The Covid-19 pandemic gave employees who otherwise wouldn’t have had the opportunity to work remotely the work-from-home lifestyle experience. Many fell in love, opting to continue from home if given the chance. Others returned to the office, but the desire for hybrid or remote work has remained strong. Internet searches for “hybrid jobs” or “remote work” abound as employers struggle to either draw the workforce back to the office or find a way to adapt to the new environment.
“Does a remote or hybrid schedule lead to healthier and happier employees?” is at the forefront of the employer’s decision to opt for or out of participation in remote work. The answer is more complex than you might think.
The benefits of working remotely are evident. Employees experience less commuter stress, save money on vehicle maintenance, fuel, or public transportation, and enjoy more time at home for family and personal interests. TrackingHappiness found that working remotely increases employee happiness by as much as 20%, with millennials reaping the most benefits.
Similarly, researchers from the Georgia Institute of Technology found that remote workers who are given the flexibility to pursue their interests, adjust their schedules for work-life balance, and work under flexible conditions are more satisfied.
What are the cons?
These highly sought-after working arrangements do come with their fair share of pitfalls. According to the Integrated Benefits Institute, fully remote workers have a 40% increase in their rate of depression or anxiety symptoms, with hybrid employees suffering a 38% increase. Why? Feelings of isolation, particularly for employees who thrive on personal connections, majorly contribute to these symptoms. Additionally, patients with ongoing mental health challenges who would otherwise access on-site mental health services may have lost their support upon the retreat to their home office. This, paired with poor management and a lack of boundaries, can leave employees feeling dejected.
United Healthcare has published a great resource on deciphering between depression and sadness. Sharing this resource with your employees may be beneficial.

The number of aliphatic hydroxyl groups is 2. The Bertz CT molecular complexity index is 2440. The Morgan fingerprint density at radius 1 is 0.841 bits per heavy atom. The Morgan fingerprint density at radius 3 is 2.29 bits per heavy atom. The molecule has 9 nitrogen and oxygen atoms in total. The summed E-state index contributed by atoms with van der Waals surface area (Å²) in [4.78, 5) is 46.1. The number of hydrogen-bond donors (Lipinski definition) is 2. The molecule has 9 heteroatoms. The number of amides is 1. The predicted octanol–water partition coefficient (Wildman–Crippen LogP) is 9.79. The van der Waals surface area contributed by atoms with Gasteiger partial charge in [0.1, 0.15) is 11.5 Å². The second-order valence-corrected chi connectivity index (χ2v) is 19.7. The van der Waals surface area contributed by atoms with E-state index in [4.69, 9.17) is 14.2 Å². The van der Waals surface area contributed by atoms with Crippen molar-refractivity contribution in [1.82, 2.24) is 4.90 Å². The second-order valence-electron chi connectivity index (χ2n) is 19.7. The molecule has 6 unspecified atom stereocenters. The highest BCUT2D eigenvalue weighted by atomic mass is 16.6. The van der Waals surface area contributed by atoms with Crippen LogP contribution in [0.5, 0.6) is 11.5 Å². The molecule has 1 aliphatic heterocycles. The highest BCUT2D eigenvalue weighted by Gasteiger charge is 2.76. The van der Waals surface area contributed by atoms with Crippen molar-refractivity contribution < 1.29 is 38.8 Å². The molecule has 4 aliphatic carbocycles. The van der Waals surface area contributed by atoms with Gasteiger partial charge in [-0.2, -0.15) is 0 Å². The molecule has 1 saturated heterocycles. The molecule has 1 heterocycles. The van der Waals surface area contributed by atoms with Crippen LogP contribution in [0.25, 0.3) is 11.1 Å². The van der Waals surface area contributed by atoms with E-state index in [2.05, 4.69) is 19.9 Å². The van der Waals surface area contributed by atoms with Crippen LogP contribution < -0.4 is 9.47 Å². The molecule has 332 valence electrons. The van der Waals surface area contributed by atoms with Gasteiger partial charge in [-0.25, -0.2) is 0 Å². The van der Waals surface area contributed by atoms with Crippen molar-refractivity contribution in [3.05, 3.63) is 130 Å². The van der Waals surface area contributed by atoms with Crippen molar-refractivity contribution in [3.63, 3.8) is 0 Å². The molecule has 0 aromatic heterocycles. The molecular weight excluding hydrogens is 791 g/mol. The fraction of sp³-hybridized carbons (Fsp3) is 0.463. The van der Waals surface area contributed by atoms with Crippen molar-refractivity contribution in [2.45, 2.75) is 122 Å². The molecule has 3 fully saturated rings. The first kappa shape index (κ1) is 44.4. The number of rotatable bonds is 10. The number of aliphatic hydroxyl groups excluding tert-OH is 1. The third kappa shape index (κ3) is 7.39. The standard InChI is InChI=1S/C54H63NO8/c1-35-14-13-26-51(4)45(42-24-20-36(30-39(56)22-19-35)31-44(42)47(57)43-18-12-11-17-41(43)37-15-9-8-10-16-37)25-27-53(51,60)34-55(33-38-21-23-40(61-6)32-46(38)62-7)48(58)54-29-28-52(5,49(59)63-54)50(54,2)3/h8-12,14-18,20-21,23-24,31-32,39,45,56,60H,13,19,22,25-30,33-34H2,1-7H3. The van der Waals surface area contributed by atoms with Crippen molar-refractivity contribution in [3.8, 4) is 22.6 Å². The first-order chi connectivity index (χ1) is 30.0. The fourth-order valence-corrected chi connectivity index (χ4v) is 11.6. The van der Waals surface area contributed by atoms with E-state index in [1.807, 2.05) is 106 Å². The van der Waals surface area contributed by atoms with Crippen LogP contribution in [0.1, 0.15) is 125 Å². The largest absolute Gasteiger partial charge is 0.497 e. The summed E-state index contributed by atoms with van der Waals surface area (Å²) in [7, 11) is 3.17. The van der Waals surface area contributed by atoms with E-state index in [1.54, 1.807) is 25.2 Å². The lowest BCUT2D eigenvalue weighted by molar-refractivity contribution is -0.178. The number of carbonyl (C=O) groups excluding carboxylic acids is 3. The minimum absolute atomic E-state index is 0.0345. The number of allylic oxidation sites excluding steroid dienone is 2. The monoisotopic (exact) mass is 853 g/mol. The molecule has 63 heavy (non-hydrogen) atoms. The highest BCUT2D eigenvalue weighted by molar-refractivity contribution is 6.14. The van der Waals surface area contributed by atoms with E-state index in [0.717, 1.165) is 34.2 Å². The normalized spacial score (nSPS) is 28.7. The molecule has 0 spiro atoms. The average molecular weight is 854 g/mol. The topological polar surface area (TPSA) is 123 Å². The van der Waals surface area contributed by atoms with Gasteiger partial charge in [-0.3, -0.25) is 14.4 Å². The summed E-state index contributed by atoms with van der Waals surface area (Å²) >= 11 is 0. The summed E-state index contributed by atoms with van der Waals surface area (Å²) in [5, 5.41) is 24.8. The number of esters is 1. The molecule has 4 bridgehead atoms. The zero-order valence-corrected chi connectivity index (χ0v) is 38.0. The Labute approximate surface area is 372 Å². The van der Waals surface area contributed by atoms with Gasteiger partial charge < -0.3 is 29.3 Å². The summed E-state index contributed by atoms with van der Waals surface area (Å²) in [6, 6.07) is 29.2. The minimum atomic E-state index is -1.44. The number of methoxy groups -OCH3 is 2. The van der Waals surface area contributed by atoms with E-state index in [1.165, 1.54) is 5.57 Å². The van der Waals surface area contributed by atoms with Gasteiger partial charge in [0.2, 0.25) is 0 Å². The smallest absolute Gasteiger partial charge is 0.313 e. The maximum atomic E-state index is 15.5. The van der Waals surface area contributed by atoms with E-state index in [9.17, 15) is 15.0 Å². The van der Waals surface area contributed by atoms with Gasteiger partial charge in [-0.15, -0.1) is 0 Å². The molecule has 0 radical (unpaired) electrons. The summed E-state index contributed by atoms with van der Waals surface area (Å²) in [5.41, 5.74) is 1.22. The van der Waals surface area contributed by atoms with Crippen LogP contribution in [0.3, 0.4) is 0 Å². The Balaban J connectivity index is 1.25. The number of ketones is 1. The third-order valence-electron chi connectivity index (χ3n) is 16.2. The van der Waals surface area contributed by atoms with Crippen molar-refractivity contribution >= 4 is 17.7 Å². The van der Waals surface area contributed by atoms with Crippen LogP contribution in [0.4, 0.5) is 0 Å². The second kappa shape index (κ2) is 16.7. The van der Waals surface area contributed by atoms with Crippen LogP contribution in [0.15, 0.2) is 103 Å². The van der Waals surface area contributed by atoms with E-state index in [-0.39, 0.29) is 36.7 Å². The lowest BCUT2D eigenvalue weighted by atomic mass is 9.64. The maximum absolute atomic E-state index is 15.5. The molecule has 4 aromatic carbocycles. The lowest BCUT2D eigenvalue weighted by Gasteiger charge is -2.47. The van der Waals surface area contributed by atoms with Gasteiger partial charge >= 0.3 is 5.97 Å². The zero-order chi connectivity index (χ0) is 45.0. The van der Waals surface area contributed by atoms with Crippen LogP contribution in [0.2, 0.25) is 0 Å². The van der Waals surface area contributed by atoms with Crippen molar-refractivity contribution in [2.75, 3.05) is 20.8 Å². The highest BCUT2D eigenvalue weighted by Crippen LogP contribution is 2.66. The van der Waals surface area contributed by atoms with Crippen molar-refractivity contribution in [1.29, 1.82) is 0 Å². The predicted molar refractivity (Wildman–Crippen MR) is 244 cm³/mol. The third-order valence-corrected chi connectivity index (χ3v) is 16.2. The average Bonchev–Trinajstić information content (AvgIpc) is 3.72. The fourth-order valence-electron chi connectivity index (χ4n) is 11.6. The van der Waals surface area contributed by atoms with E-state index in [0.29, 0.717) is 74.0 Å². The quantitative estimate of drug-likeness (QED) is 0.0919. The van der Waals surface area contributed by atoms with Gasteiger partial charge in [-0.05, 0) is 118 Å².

As employees continue to request and seek out hybrid and remote positions, what can employers do to create a working environment that promotes health and happiness?
Creating a healthy remote work environment is the first step. Let’s look at five ways employers can do this.
First and foremost, offer flexibility to your workers and let them choose where to work if possible. Extroverts and those who don’t have a separate office space in their home might prefer the office setting. For introverts, working from the comfort of their own space might be the best option. Employees crave this flexibility in both their workplace location and hours worked.
OFFER REMOTE BENEFITS
For employees missing out on on-site benefits, consider offering remote benefits. For instance, employees who previously saw an in-person counselor may benefit from virtual visits. If remote visits aren’t possible, coordinating in-person workdays when the benefits are available is a great second-best option.
Interactive, virtual meetings where remote workers connect and collaborate in real-time keep employees engaged even from afar. In addition, opportunities to meet and mingle in person are beneficial. Quarterly staff meetings or training are a great way to get everyone together in person and keep them connected.
Employers must avoid micro-managing their employees. While allowing your workforce the freedom to work at their own pace, on their own time, and in their own space may feel counterintuitive, it’s likely beneficial when done correctly. Micro-management style policies leave employees feeling untrusted by the employer and, therefore, unappreciated. Drop the strict guidelines and give your employees the freedom to be their best.
Respect and encourage boundaries by the employee. Often, working remotely blurs the boundary between work and home, leading to longer hours, burnout, and a sense of resentment. Avoid this by respecting the employee’s time off. Keep communication within normal working hours; if you must contact your employee during off-hours, keep it brief.
Creating a healthy work environment is only half the battle. Keeping employees healthy at home also includes educating your workforce on how to do so. Threats to the employee’s health posed by remote work include stress, poor eating habits, dehydration, isolation, a sedentary lifestyle, and poor posture.
Keep your employees informed by making discussions about these topics a regular occurrence.
Working from home combines work life’s stresses with home life’s pressures and can create a very overwhelming situation. There are several tips you can share with your employees to avoid this.
- Create and maintain a schedule that works for you. Schedule breaks, meal times, and start and end times like at the office. Avoid “hopping on just to check email” before bed or taking phone calls outside of working hours if not required. Conversely, schedule household and family responsibilities for after-work hours so they can receive your whole focus during that time.
- Maintain childcare. The U.S. Department of Labor released a report in January 2023 that found that many families struggle to afford childcare. It’s a massive expense, sometimes outdoing the average family’s mortgage. It’s no wonder remote employees consider keeping the kids home with them as they work. Unfortunately, these attempts only add to the challenge of work-life balance. While flexible employers may allow children in the home office, employees should maintain childcare, giving full attention to work during working hours.